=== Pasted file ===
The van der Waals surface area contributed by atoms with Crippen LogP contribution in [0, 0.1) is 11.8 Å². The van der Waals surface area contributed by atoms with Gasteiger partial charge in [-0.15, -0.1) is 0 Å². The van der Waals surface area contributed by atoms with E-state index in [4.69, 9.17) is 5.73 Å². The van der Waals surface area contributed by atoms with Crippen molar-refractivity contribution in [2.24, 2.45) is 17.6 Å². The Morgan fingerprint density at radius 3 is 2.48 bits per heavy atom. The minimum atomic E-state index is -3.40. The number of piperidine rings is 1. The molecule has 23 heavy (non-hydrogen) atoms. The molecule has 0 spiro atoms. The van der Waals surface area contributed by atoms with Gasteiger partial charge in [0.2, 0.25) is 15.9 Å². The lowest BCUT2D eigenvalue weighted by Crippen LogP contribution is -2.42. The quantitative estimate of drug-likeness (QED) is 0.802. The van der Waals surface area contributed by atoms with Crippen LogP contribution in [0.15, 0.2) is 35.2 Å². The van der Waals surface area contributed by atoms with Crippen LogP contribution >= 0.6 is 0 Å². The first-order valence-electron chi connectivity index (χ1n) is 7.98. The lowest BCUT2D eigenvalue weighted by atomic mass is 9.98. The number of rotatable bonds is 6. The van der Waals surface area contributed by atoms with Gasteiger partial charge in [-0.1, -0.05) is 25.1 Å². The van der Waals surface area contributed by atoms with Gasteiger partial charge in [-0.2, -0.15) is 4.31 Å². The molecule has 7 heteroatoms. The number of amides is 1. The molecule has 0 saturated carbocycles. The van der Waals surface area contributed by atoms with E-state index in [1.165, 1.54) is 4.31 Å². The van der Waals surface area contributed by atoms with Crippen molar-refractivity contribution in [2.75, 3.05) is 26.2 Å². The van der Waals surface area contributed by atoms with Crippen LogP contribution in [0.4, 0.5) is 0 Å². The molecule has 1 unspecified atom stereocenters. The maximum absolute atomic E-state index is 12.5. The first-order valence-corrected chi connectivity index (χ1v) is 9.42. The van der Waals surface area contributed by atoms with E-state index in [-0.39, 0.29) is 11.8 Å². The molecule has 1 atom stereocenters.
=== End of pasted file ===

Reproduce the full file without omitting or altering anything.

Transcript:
The van der Waals surface area contributed by atoms with Crippen LogP contribution in [0, 0.1) is 11.8 Å². The van der Waals surface area contributed by atoms with Gasteiger partial charge in [-0.15, -0.1) is 0 Å². The van der Waals surface area contributed by atoms with E-state index in [4.69, 9.17) is 5.73 Å². The van der Waals surface area contributed by atoms with Crippen molar-refractivity contribution in [2.24, 2.45) is 17.6 Å². The Morgan fingerprint density at radius 3 is 2.48 bits per heavy atom. The minimum atomic E-state index is -3.40. The number of piperidine rings is 1. The molecule has 23 heavy (non-hydrogen) atoms. The molecule has 0 spiro atoms. The van der Waals surface area contributed by atoms with Gasteiger partial charge in [0.2, 0.25) is 15.9 Å². The lowest BCUT2D eigenvalue weighted by Crippen LogP contribution is -2.42. The quantitative estimate of drug-likeness (QED) is 0.802. The van der Waals surface area contributed by atoms with Crippen LogP contribution in [0.15, 0.2) is 35.2 Å². The van der Waals surface area contributed by atoms with Crippen LogP contribution >= 0.6 is 0 Å². The first-order valence-electron chi connectivity index (χ1n) is 7.98. The lowest BCUT2D eigenvalue weighted by atomic mass is 9.98. The number of rotatable bonds is 6. The van der Waals surface area contributed by atoms with Gasteiger partial charge in [-0.1, -0.05) is 25.1 Å². The van der Waals surface area contributed by atoms with Gasteiger partial charge in [-0.2, -0.15) is 4.31 Å². The molecule has 7 heteroatoms. The number of amides is 1. The molecule has 0 saturated carbocycles. The van der Waals surface area contributed by atoms with E-state index in [1.165, 1.54) is 4.31 Å². The van der Waals surface area contributed by atoms with Crippen molar-refractivity contribution in [2.75, 3.05) is 26.2 Å². The van der Waals surface area contributed by atoms with Crippen LogP contribution in [0.4, 0.5) is 0 Å². The molecule has 1 unspecified atom stereocenters. The maximum absolute atomic E-state index is 12.5. The first-order valence-corrected chi connectivity index (χ1v) is 9.42. The van der Waals surface area contributed by atoms with E-state index in [-0.39, 0.29) is 11.8 Å². The molecule has 1 atom stereocenters.